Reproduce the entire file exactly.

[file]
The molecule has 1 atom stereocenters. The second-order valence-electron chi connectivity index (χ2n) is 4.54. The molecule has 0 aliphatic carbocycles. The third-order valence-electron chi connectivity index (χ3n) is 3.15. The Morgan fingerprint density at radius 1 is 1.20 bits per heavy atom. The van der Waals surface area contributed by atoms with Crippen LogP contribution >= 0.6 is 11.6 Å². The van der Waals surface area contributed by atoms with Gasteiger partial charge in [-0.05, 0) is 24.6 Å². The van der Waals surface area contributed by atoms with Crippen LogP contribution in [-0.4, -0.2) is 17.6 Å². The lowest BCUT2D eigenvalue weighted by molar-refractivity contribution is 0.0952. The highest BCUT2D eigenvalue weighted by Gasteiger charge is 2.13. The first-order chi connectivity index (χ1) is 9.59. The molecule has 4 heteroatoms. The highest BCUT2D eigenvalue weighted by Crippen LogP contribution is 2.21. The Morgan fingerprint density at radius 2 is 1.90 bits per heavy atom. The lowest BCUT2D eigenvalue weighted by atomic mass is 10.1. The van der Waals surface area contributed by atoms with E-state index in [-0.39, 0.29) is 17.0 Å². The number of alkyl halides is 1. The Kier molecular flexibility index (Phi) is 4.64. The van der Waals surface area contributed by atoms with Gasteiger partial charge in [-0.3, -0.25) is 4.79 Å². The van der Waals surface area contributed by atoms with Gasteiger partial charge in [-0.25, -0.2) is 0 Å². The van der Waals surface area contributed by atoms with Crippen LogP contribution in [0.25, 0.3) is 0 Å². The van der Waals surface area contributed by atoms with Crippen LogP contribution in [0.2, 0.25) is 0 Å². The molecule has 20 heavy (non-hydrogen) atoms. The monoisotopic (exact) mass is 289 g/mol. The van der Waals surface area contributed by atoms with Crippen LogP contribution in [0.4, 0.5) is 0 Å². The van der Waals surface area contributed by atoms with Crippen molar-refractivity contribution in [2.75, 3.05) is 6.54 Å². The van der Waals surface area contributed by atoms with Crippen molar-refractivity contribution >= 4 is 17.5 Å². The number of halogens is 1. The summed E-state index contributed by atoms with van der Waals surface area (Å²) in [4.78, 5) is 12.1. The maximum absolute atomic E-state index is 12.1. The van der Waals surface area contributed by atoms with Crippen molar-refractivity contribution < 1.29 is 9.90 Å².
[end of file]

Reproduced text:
The molecule has 1 atom stereocenters. The second-order valence-electron chi connectivity index (χ2n) is 4.54. The molecule has 0 aliphatic carbocycles. The third-order valence-electron chi connectivity index (χ3n) is 3.15. The Morgan fingerprint density at radius 1 is 1.20 bits per heavy atom. The van der Waals surface area contributed by atoms with Crippen LogP contribution >= 0.6 is 11.6 Å². The van der Waals surface area contributed by atoms with Gasteiger partial charge in [-0.05, 0) is 24.6 Å². The van der Waals surface area contributed by atoms with Crippen LogP contribution in [-0.4, -0.2) is 17.6 Å². The lowest BCUT2D eigenvalue weighted by molar-refractivity contribution is 0.0952. The highest BCUT2D eigenvalue weighted by Gasteiger charge is 2.13. The first-order chi connectivity index (χ1) is 9.59. The molecule has 4 heteroatoms. The highest BCUT2D eigenvalue weighted by Crippen LogP contribution is 2.21. The Morgan fingerprint density at radius 2 is 1.90 bits per heavy atom. The lowest BCUT2D eigenvalue weighted by atomic mass is 10.1. The van der Waals surface area contributed by atoms with E-state index in [-0.39, 0.29) is 17.0 Å². The number of alkyl halides is 1. The Kier molecular flexibility index (Phi) is 4.64. The van der Waals surface area contributed by atoms with Gasteiger partial charge in [-0.3, -0.25) is 4.79 Å². The van der Waals surface area contributed by atoms with Gasteiger partial charge in [-0.25, -0.2) is 0 Å². The van der Waals surface area contributed by atoms with Crippen LogP contribution in [0.25, 0.3) is 0 Å². The van der Waals surface area contributed by atoms with Crippen LogP contribution in [0.2, 0.25) is 0 Å². The molecule has 20 heavy (non-hydrogen) atoms. The monoisotopic (exact) mass is 289 g/mol. The van der Waals surface area contributed by atoms with Crippen LogP contribution in [0.4, 0.5) is 0 Å². The van der Waals surface area contributed by atoms with Crippen molar-refractivity contribution in [2.75, 3.05) is 6.54 Å². The van der Waals surface area contributed by atoms with Crippen molar-refractivity contribution >= 4 is 17.5 Å². The number of halogens is 1. The summed E-state index contributed by atoms with van der Waals surface area (Å²) in [4.78, 5) is 12.1. The maximum absolute atomic E-state index is 12.1. The van der Waals surface area contributed by atoms with Crippen molar-refractivity contribution < 1.29 is 9.90 Å².